Plan puts frighteners on investors
Investors spooked by the Labour-Green plan to cut power prices have wiped more than $500 million off the value of three listed energy companies since the policy was released.
The amount is in line with Labour's $500m to $700m estimate of the total reduction in power company revenues - including the yet-to-be-partially-privatised state assets.
The plan to set up a single buyer of wholesale electricity, NZ Power, that would set prices and contract for new generation has sparked a war of words with Government ministers describing it as Soviet-style communism and Opposition MPs saying National's reaction was "hysterical".
Labour and the Greens estimate their broadly similar plan would slice about $300 a year off the average consumer's power bill and boost economic growth by $450m while creating more than 5000 jobs.
But Economic Development Minister Steven Joyce said that by 5pm yesterday $326m had been wiped off the value of Contact Energy, $200m from Trustpower and almost $34m from Infratil.
"It shows these guys haven't learnt. They left office with a moribund stock market and at the very best an ambiguous view as the positivity of people investing in New Zealand and here they are again."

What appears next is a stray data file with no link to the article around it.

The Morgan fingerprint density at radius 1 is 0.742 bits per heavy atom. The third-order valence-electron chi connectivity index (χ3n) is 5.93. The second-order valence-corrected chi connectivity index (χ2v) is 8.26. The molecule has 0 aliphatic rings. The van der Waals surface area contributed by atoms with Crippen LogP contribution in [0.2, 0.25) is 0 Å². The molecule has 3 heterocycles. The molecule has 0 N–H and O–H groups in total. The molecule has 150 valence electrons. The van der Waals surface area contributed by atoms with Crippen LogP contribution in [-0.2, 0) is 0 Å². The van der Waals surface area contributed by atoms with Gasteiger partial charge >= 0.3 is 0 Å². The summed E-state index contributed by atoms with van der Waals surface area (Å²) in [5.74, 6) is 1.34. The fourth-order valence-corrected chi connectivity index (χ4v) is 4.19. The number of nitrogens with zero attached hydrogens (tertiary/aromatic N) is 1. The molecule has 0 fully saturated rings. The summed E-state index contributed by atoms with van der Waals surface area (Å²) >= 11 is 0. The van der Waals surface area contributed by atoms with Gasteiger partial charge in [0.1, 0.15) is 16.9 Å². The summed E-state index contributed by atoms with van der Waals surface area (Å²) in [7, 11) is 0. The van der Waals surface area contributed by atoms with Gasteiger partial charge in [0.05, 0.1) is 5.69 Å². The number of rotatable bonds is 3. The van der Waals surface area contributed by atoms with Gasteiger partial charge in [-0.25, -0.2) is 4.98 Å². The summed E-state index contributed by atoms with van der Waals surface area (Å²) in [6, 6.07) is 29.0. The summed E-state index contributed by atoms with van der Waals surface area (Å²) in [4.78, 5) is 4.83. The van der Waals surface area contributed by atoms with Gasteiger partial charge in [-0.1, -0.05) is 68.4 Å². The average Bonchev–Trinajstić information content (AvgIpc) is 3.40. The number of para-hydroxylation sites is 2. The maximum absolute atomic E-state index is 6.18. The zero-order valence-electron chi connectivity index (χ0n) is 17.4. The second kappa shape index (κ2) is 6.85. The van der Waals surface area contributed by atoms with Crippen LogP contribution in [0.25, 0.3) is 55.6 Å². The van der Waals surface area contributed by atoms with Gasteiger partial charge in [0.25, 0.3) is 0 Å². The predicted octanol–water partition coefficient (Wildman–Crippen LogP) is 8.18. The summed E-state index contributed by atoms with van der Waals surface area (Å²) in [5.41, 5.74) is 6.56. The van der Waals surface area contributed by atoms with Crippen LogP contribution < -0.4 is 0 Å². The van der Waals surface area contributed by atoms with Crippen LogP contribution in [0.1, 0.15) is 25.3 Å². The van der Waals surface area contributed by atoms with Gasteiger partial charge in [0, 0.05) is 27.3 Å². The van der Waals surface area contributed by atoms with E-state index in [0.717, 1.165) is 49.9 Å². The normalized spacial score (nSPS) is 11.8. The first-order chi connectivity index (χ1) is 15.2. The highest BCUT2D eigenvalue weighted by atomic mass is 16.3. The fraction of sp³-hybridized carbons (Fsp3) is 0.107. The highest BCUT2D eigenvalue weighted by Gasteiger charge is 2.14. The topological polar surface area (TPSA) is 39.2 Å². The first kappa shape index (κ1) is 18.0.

He said investors needed certainty about a consistent regulatory environment, and the announcement had knocked $570m off the value of shares.
Prime Minister John Key said the policy was "barking mad".
The way to cut power prices was through a well-functioning marketplace, he said.
"Really, these people are taking us back to something we abandoned in the 1970s because people used to sit around candles when all the lights went out."
It sent a dangerous message to investors that at any time the Government may nationalise assets.
The policy would also not create the number of jobs promised and their plans for the emissions trading scheme would impose further costs on households.
The policy set clear dividing lines between the Labour and Greens on the "far Left" and his Centre-Right National Party.
Labour's finance spokesman, David Parker, said National's reaction showed it had no comeback.
"Their scaremongering shows they're worried that hard-working New Zealanders, who are sick of paying through the nose for electricity, will embrace our new policy."
Independent economic analysis showed the plan would lower power bills and provide a $450 million boost to the economy, he said.
Meanwhile, a comment by Labour leader David Shearer that the plan involved forgone dividends and tax was pounced on by National as a sign Labour would exempt power companies from paying taxes or dividends.
But Labour said Mr Shearer was referring to the impact of lower profits the companies would make under its policy, and therefore lower taxes and dividends, not to an exemption.
Energy Minister Simon Bridges pointed to comments in 2006 by Mr Parker critical of a single buyer in the power market.
But Mr Parker said a single buyer model in 2006 would have put big strains on the economy because of supply constraints, but many of those issues had now been solved.